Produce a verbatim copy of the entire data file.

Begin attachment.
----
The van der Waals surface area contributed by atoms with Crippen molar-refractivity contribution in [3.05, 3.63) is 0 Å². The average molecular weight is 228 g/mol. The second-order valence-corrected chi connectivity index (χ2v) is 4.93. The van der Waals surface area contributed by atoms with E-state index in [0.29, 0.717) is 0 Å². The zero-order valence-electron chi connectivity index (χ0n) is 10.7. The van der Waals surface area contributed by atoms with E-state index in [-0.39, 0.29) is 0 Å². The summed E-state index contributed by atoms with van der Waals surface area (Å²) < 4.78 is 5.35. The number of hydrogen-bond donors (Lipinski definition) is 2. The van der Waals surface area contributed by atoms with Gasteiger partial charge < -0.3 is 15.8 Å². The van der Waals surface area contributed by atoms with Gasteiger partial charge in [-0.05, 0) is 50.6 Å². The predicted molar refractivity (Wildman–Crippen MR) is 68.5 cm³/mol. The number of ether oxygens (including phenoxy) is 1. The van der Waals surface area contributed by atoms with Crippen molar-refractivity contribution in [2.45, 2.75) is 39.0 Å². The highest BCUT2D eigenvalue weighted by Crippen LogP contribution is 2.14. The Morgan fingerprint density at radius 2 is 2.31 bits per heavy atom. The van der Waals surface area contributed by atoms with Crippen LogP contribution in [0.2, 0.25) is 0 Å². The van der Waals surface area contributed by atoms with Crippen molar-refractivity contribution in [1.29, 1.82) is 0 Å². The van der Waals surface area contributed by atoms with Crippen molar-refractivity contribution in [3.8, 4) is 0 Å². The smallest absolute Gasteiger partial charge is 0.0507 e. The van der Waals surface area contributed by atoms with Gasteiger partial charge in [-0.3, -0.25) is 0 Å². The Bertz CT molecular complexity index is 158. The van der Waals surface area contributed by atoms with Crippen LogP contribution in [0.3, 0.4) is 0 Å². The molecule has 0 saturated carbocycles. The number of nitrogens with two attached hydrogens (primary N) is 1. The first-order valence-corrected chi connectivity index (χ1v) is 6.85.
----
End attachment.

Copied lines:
The van der Waals surface area contributed by atoms with Crippen molar-refractivity contribution in [3.05, 3.63) is 0 Å². The average molecular weight is 228 g/mol. The second-order valence-corrected chi connectivity index (χ2v) is 4.93. The van der Waals surface area contributed by atoms with E-state index in [0.29, 0.717) is 0 Å². The zero-order valence-electron chi connectivity index (χ0n) is 10.7. The van der Waals surface area contributed by atoms with E-state index in [-0.39, 0.29) is 0 Å². The summed E-state index contributed by atoms with van der Waals surface area (Å²) < 4.78 is 5.35. The number of hydrogen-bond donors (Lipinski definition) is 2. The van der Waals surface area contributed by atoms with Gasteiger partial charge < -0.3 is 15.8 Å². The van der Waals surface area contributed by atoms with Gasteiger partial charge in [-0.05, 0) is 50.6 Å². The predicted molar refractivity (Wildman–Crippen MR) is 68.5 cm³/mol. The number of ether oxygens (including phenoxy) is 1. The van der Waals surface area contributed by atoms with Crippen molar-refractivity contribution in [2.45, 2.75) is 39.0 Å². The highest BCUT2D eigenvalue weighted by Crippen LogP contribution is 2.14. The Morgan fingerprint density at radius 2 is 2.31 bits per heavy atom. The van der Waals surface area contributed by atoms with Crippen LogP contribution in [0.2, 0.25) is 0 Å². The van der Waals surface area contributed by atoms with Crippen molar-refractivity contribution in [1.29, 1.82) is 0 Å². The van der Waals surface area contributed by atoms with Crippen molar-refractivity contribution in [3.8, 4) is 0 Å². The smallest absolute Gasteiger partial charge is 0.0507 e. The van der Waals surface area contributed by atoms with Gasteiger partial charge in [-0.3, -0.25) is 0 Å². The Bertz CT molecular complexity index is 158. The van der Waals surface area contributed by atoms with Crippen LogP contribution in [0.3, 0.4) is 0 Å². The molecule has 0 saturated carbocycles. The number of nitrogens with two attached hydrogens (primary N) is 1. The first-order valence-corrected chi connectivity index (χ1v) is 6.85.